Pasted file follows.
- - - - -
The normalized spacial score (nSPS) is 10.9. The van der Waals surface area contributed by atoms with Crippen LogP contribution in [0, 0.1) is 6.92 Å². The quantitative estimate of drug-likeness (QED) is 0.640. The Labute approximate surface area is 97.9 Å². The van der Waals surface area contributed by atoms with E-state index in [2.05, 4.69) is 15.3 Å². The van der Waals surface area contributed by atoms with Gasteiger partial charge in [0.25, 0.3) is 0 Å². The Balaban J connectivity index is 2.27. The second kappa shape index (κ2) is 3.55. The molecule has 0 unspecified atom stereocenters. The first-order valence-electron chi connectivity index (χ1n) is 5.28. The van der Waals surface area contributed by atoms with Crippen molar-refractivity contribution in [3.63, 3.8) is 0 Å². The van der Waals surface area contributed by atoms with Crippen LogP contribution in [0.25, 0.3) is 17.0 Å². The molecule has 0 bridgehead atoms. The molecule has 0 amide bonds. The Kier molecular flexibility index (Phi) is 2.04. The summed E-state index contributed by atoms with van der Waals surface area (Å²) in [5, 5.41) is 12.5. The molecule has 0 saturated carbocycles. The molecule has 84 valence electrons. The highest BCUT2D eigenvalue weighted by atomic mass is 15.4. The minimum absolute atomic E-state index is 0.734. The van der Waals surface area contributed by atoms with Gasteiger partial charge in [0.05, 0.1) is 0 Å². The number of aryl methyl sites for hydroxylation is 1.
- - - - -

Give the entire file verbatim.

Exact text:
The normalized spacial score (nSPS) is 10.9. The van der Waals surface area contributed by atoms with Crippen LogP contribution in [0, 0.1) is 6.92 Å². The quantitative estimate of drug-likeness (QED) is 0.640. The Labute approximate surface area is 97.9 Å². The van der Waals surface area contributed by atoms with E-state index in [2.05, 4.69) is 15.3 Å². The van der Waals surface area contributed by atoms with Gasteiger partial charge in [0.25, 0.3) is 0 Å². The Balaban J connectivity index is 2.27. The second kappa shape index (κ2) is 3.55. The molecule has 0 unspecified atom stereocenters. The first-order valence-electron chi connectivity index (χ1n) is 5.28. The van der Waals surface area contributed by atoms with Crippen molar-refractivity contribution in [3.63, 3.8) is 0 Å². The van der Waals surface area contributed by atoms with Crippen LogP contribution in [0.25, 0.3) is 17.0 Å². The molecule has 0 bridgehead atoms. The molecule has 0 amide bonds. The Kier molecular flexibility index (Phi) is 2.04. The summed E-state index contributed by atoms with van der Waals surface area (Å²) in [5, 5.41) is 12.5. The molecule has 0 saturated carbocycles. The molecule has 84 valence electrons. The highest BCUT2D eigenvalue weighted by atomic mass is 15.4. The minimum absolute atomic E-state index is 0.734. The van der Waals surface area contributed by atoms with Gasteiger partial charge in [0.05, 0.1) is 0 Å². The number of aryl methyl sites for hydroxylation is 1.